Killeen ISD advisers Tuesday night said the district should ask taxpayers for $265 million to build more schools.

That was the upshot of the fourth meeting of residents selected by the school district to serve as an advisory panel. A total of 53 votes were tallied of committee members who were polled for their opinions, and the vote was 50-3 in favor of presenting a recommendation to the board of trustees for two bond proposals that will total $265 million.

Meanwhile, the district will use existing funds for some projects that had been part of the bond discussion, Superintendent John Craft announced Tuesday.

Rather than waiting for the voters, KISD will use strategic facilities funds for the following projects:

-KISD will go ahead with a stadium upgrade at the new high school

-KISD will use existing money to build one new middle school and one new elementary school.

Not all members of the bond steering committee had been in favor of these projects.

Neither of those choices will go to the district’s voters.


Those projects will deplete the strategic facilities fund, which has drawn money from the federal Impact Aid, which is expected to be cut in half over the next few years.

Craft said that the district and the board of trustees have talked about using $10 million from the strategic facilities fund to increase the capacity of the athletic stadium at the new high school in south Killeen that will open in the fall of 2022 to 4,500 seats. The district would also upgrade other facilities at the new high school’s stadium to accommodate 6A high school football, according to Craft. That would put the remaining balance of the strategic facilities fund at around $108.2 million.

Craft suggested using $109 million from the strategic facilities fund to pay for one new middle school and one new elementary school. Both had been part of the original discussions for the 2020 bond.

According to the district’s presentation from the meeting, the district will have around $118 million in its strategic facilities fund in fiscal year 2021-2022. That is the amount of money that will be in the strategic facilities fund after all of the 2018 bond funds are expended, according to Megan Bradley, the district’s chief financial officer.


As proposed, the potential bond would include the construction of two new elementary schools, the rebuilding of Harker Heights and Peebles elementary schools, the renovation of Ellison High School and upgrades to the athletic stadiums at Shoemaker, Ellison and Harker Heights high schools.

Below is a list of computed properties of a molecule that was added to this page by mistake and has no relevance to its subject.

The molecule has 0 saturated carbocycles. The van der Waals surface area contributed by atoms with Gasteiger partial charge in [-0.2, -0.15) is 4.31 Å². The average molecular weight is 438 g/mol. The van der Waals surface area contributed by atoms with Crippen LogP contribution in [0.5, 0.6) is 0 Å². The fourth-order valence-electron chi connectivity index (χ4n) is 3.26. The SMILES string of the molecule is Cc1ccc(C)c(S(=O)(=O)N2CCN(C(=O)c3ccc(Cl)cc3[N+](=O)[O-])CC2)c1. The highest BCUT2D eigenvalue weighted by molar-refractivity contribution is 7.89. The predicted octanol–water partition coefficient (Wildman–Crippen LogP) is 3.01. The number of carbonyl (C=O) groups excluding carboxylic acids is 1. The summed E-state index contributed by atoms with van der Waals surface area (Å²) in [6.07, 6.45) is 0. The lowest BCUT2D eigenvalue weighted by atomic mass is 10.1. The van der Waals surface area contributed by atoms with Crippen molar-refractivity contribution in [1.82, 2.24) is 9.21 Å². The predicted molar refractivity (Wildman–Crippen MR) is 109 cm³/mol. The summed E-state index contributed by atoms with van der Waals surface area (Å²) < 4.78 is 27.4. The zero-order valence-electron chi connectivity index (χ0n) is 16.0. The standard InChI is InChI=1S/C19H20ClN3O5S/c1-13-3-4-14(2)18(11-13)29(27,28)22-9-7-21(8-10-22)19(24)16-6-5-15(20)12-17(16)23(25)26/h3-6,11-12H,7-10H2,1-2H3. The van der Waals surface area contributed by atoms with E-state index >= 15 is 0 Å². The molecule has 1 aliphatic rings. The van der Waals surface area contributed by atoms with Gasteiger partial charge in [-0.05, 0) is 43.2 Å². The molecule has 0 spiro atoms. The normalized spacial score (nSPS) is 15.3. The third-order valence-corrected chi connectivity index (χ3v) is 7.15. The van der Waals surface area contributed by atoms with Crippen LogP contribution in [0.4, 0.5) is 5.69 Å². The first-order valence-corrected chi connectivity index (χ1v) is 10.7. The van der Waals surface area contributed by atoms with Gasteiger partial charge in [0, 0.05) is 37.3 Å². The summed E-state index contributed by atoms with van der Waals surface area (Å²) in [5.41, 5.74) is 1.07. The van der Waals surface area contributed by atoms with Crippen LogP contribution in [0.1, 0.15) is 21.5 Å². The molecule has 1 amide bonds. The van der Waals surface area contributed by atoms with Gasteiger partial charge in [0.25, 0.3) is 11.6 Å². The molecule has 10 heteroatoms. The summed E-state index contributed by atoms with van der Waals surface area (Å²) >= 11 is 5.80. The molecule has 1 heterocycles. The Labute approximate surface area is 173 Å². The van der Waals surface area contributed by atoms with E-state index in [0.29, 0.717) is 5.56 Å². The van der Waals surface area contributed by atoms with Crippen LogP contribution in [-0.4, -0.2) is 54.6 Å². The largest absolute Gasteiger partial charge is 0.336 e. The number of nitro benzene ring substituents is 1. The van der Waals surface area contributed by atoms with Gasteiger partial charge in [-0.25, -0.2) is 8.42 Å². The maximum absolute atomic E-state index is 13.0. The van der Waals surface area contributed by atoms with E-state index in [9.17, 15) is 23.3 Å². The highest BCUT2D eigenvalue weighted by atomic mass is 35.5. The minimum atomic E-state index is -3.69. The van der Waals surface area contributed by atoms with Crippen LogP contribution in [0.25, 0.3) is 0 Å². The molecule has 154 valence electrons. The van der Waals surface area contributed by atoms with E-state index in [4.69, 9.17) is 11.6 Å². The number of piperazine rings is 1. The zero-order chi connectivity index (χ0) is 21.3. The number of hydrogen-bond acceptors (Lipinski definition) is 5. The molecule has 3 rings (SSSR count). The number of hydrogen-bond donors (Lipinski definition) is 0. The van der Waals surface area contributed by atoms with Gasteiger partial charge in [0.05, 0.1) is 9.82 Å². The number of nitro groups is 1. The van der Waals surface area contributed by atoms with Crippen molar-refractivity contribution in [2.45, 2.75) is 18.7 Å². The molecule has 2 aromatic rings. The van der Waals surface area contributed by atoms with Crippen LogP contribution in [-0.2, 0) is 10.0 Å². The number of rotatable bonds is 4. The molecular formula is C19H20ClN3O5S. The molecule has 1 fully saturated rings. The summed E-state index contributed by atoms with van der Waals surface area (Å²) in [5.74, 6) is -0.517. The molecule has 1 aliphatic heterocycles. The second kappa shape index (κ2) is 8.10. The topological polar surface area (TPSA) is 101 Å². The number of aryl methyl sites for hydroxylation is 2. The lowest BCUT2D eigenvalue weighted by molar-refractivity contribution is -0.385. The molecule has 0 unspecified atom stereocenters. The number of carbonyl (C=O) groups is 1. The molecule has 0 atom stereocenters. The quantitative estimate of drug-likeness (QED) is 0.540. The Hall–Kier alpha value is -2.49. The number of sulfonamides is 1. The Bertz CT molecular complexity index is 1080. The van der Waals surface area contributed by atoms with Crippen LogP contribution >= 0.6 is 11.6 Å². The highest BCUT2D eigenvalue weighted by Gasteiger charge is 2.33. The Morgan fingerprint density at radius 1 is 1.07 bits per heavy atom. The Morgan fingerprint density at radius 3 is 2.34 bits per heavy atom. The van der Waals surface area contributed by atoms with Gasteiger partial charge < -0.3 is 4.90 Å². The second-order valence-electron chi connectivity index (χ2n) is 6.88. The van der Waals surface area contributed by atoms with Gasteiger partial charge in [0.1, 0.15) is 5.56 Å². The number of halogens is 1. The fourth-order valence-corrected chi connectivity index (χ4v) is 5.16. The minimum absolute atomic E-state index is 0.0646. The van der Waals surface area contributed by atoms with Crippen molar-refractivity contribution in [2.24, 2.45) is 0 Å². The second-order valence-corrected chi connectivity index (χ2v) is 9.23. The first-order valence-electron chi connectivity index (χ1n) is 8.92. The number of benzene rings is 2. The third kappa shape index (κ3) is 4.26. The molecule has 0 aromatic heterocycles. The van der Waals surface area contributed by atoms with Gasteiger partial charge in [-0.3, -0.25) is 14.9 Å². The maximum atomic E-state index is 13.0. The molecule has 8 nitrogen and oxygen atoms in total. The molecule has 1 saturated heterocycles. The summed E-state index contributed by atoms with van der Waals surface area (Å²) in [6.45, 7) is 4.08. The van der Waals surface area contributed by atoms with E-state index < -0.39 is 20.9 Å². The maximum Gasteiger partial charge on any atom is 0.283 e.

The next step is for bond steering committee chairmen Brenda Coley, Bill Kliewer and Hal Schiffman to present the plan to the Board of Trustees for the Killeen Independent School District on Jan. 14. If the board approves a bond measure, their version of the measure would then go before voters who live in the district in May 2020.

The board would have until Feb. 14 to place the bond on the election ballot for May 2020.

This bond proposal comes two years after two bonds totaling $426 million were approved by voters.

On Tuesday, the district also presented results of its survey about the bond, conducted over the phone with Killeen residents.

There were 400 participants in the survey, 112 of them were from south and central Killeen, 101 were from east Killeen, 102 were from west Killeen and 85 were from north and central Killeen, according to the district’s presentation Tuesday night.

The survey asked the question, “Would you vote for or against the issuance of $175 million in bonds for constructing, renovating and equipping schools with the levying of a property tax thereof?” Around 55% of participants were at least somewhat in favor of the bond while around 37% were against it. About 7% were unsure. That vote was taken before specific information on what the bond would pay for was provided. After the surveyor explained what the bond would take care of around 67% of people were at least somewhat in favor of the bond, 31% were against it and around 2% were unsure.

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